Date of Award

Spring 2020

Document Type


Degree Name

Doctor of Philosophy (PhD)


Biomedical Engineering

First Advisor

Schmit, Brian D.

Second Advisor

Beardsley, Scott A.

Third Advisor

Hyngstrom, Allison S.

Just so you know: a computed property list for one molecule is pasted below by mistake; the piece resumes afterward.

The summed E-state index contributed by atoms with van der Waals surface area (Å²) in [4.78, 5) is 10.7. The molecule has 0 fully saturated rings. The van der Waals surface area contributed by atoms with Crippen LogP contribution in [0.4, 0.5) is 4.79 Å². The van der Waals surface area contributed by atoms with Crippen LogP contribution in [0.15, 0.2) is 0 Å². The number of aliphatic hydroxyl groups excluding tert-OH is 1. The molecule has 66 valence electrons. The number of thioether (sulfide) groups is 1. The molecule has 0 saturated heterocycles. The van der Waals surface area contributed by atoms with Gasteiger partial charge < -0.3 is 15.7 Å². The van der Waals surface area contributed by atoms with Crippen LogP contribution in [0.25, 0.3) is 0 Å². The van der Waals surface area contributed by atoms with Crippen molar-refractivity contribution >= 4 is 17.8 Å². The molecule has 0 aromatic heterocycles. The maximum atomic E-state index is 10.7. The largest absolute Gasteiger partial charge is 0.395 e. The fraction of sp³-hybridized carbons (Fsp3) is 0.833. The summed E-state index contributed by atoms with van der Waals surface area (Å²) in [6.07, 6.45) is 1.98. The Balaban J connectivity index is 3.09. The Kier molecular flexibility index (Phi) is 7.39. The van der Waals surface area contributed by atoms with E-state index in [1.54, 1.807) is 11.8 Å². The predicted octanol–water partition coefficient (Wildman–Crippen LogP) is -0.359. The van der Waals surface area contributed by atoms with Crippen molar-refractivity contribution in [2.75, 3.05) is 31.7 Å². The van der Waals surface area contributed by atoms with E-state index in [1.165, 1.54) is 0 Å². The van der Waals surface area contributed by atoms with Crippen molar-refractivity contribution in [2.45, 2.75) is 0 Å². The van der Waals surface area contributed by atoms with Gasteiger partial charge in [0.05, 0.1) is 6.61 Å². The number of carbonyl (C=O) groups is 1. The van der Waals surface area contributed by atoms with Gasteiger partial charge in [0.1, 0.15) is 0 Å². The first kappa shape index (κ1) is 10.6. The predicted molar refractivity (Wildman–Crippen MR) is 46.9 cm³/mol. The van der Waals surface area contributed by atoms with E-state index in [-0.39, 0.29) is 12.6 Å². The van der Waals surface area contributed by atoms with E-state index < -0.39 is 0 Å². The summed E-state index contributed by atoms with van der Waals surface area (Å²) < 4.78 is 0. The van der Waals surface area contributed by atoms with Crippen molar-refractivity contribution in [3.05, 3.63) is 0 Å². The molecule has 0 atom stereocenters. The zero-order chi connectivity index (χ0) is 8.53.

The purpose of this dissertation was to use electroencephalography (EEG) to characterize sensorimotor networks and examine the effects of stroke on sensorimotor networks. Sensorimotor networks play an essential role in completion of everyday tasks, and when damaged, as in stroke survivors, the successful completion of seemingly simple motor tasks becomes fantasy. When sensorimotor networks are impaired as a result of stroke, varying degrees of sensorimotor deficits emerge, most often including loss of sensation and difficulty generating upper extremity movements. Although sensory therapies, such as the application of tendon vibration, have been shown to reduce the sensorimotor deficits after stroke, the underlying sensorimotor mechanisms associated with such improvements are unknown. While sensorimotor networks have been studied extensively, unanswered questions still surround their role in basic control paradigms and how their role changes after stroke. EEG provides a way to probe the high-speed temporal dynamics of sensorimotor networks that other more common imaging modalities lack. Sensorimotor network function was examined in controls during a task designed to differentiate potential mechanisms of arm stabilization and determine to what degree the sensorimotor network is involved. After sensorimotor network function was characterized in controls, we examined the effect of stroke on the sensorimotor network during rest and described the reorganization that occurs. Lastly, we explored tendon vibration as a sensory therapy for stroke survivors and determined if sensorimotor network mechanisms underlie improvements in arm tracking performance due to wrist tendon vibration. We observed cortical activity and connectivity that suggests sensorimotor networks are involved in the control of arm stability, cortical networks reorganize to more asymmetric, local networks after stroke, and tendon vibration normalizes sensorimotor network activity and connectivity during motor control after stroke. This dissertation was among the first studies using EEG to characterize the high-speed temporal dynamics of sensorimotor networks following stroke. This new knowledge has led to a better understanding of how sensorimotor networks function under ordinary circumstances as well as extreme situations such as stroke and revealed previously unknown mechanisms by which tendon vibration improves motor control in stroke survivors, which will lead to better therapeutic approaches.